When we talk about natural capital, it is interesting to reflect on the potential of urban agriculture, a phenomenon which is spreading in metropolitan areas around the world and whose benefits have not been fully investigated. Recently the magazine Earth’s Future published some research carried out by an international team, coordinated by Arizona State University. For the first time, potential returns have been explored in terms of ecosystem services resulting from the widespread adoption of agricultural practices in cities. This was made possible by mapping satellite images from Google Earth’s satellite images, cross-linked with demographic and meteorological data.
A tool for sustainability.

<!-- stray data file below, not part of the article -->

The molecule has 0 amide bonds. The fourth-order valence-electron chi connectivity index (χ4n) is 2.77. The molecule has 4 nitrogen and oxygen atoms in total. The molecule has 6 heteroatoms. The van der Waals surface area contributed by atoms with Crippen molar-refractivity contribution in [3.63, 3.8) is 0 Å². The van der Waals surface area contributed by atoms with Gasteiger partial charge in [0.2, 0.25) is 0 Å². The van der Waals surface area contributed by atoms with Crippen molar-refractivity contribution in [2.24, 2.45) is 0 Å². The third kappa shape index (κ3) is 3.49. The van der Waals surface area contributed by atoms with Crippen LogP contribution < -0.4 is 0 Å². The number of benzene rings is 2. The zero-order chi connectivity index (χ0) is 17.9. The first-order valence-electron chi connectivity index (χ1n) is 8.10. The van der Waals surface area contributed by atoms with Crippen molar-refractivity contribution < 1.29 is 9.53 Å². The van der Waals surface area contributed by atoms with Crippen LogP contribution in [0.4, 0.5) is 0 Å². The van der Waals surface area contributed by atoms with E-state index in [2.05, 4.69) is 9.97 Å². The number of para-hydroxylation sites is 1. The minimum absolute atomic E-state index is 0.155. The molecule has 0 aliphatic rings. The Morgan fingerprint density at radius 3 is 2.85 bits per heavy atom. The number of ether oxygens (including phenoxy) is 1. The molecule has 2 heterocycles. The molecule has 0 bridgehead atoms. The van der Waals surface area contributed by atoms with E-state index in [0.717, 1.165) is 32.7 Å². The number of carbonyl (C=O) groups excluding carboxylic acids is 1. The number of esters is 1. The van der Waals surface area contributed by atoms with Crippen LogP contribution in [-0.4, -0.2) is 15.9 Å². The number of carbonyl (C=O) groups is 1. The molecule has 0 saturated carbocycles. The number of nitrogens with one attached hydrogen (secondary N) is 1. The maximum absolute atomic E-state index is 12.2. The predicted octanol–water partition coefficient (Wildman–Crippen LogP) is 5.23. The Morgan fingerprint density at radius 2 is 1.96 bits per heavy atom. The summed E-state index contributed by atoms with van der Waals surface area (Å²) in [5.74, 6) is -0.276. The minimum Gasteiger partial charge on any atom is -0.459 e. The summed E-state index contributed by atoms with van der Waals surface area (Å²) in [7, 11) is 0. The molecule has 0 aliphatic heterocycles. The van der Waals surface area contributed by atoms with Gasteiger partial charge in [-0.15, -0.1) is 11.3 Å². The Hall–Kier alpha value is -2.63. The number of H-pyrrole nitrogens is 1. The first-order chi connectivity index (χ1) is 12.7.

Food production is not the only benefit of urban agriculture: researchers have identified a number of other positive effects, such as reducing the urban heat island effect, reducing rainwater run-off, nitrogen fixation, pest control and energy saving. The economic value of these benefits has been estimated at $160 billion a year on a global scale. This is a significant amount which has prompted researchers to encourage local administrators and urban planners to take urban agriculture seriously as a potential tool for sustainable supply chains and environmental policies.